Determining the burden of secondhand smoke exposure on the respiratory health of Thai children
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Faculty of Public Health, Mahidol University, Bangkok, Thailand
Center of Excellence on Environmental Health and Toxicology, Bangkok, Thailand
Queen Sirikit National Institute of Child Health, Bangkok, Thailand
Center for the Study of Communication-Design, Osaka, Japan
Tobacco Control Research and Knowledge Management Center, Bangkok, Thailand
Nipapun Kungskulniti   

Faculty of Public Health, Mahidol University, Bangkok, Thailand
Publish date: 2013-03-18
Tobacco Induced Diseases 2013;11(March):7
The impact of secondhand smoke (SHS) on Southeast Asian children’s health has been assessed by a limited number of studies. The purpose of this study was to determine whether in Thailand, pre- and postnatal exposure to SHS is associated with acute lower respiratory conditions in young children.

We conducted a case control study of 462 children under age five admitted with acute lower respiratory illnesses, including asthma and pneumonia, at a major hospital in Bangkok. We selected 462 comparison controls from the well-child clinic at the hospital and matched them by sex and age. We used a structured questionnaire to collect information about exposure to SHS and other factors. We conducted bivariate and multivariate analyses to identify risk factors for acute lower respiratory conditions.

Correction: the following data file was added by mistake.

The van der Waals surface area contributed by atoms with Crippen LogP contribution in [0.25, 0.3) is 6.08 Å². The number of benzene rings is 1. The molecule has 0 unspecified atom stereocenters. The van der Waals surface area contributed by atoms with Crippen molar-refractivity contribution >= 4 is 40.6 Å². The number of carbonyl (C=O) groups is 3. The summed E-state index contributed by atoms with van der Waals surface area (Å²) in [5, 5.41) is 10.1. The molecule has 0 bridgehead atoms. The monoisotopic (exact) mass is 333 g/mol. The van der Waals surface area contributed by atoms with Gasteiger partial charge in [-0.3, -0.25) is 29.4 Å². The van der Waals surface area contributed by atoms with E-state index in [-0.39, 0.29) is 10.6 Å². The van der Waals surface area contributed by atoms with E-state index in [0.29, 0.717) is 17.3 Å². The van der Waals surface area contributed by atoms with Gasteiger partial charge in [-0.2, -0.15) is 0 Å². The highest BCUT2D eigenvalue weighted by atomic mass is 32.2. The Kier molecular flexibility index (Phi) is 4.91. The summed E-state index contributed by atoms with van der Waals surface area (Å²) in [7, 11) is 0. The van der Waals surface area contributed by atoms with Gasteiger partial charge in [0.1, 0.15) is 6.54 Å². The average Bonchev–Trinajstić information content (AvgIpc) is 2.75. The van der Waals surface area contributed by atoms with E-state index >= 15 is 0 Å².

The number of cigarettes smoked at home per day by household members was significantly greater among cases. A greater number of household caregivers of cases held and carried children while smoking as compared to controls (26% versus 7%, p <0.05). Cases were more likely to have been exposed to SHS in the household (adjusted OR = 3.82, 95% CI = 2.47-5.9), and outside (adjusted OR = 2.99, 95% CI = 1.45-6.15). Parental lower educational level and low household income were also associated with respiratory illnesses in Thai children under five.

Thai children who are exposed to SHS are at nearly 4 times greater risk of developing acute lower respiratory conditions. Continued effort is needed in Thailand to eliminate children’s exposure to SHS, especially at home.

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